Both muscle quantity and quality are predictors of waiting list mortality in patients with end-stage liver disease
Clinical Nutrition ESPEN
Background and aims: Malnutrition is highly prevalent in patients with end-stage liver disease (ESLD) and associated with impaired clinical outcome. Previous studies focused on one component of body composition and not in combination with nutritional intake, while both are components of the nutritional status. We aimed to evaluate the most important risk factors regarding body composition (muscle mass, muscle quality and fat mass) and nutritional intake (energy and protein intake) for waiting list mortality in patients with ESLD awaiting liver transplantation (LTx). Methods: Consecutive patients with ESLD listed for LTx between 2007 and 2014 were investigated. Muscle mass quantity (Skeletal Muscle Mass Index, SMI), and muscle quality (Muscle Attenuation, MA), and various body fat compartments were measured on computed tomography using SliceOmatic. Nutritional intake (e.g. energy and protein intake) was assessed. Multivariable stepwise forward Cox regression analysis was used for statistical analysis. Results: 261 Patients (mean age 54 years, 74.7% male) were included. Low SMI and MA were found to be statistically significant predictors of an increased risk for waiting list mortality in patients with ESLD, with a HR of 2.580 (95%CI 1.055–6.308) and HR of 9.124 (95%CI 2.871–28.970), respectively. No association between percentage adipose tissue, and protein and energy intake with waiting list mortality was found in this study. Conclusion: Both low muscle quantity and quality, and not nutritional intake, were independent risk factors for mortality in patients with ESLD.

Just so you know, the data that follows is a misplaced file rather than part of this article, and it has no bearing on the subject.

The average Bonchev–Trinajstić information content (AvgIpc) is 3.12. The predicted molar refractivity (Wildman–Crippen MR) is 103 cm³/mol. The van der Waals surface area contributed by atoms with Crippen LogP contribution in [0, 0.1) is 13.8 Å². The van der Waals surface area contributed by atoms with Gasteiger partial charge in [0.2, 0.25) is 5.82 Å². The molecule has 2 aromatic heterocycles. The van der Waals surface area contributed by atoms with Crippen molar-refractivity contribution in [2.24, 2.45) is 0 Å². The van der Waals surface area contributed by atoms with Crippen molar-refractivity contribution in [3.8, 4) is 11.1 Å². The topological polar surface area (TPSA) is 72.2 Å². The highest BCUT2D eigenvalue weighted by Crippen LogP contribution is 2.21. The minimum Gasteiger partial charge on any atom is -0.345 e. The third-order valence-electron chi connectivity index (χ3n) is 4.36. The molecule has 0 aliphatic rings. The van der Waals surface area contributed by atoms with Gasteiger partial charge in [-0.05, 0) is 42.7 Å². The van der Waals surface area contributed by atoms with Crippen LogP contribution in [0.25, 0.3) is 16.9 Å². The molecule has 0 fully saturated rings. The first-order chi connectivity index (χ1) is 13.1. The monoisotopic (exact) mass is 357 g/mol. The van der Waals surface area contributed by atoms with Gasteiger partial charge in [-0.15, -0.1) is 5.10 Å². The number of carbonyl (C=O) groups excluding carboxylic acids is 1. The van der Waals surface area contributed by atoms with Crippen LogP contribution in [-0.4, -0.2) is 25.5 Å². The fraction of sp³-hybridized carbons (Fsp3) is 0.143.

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|Clinical Nutrition ESPEN|
|Organisation||Department of Surgery|
Bot, D. (Daphne), Droop, A. (Anneke), Lucassen, C.J. (Claudia J.), van Veen, M.E. (Mariëlle E.), van Vugt, J.L.A, Shahbazi Feshtali, S. (Shirin), … van Hoek, B. (2021). Both muscle quantity and quality are predictors of waiting list mortality in patients with end-stage liver disease. Clinical Nutrition ESPEN. doi:10.1016/j.clnesp.2021.01.022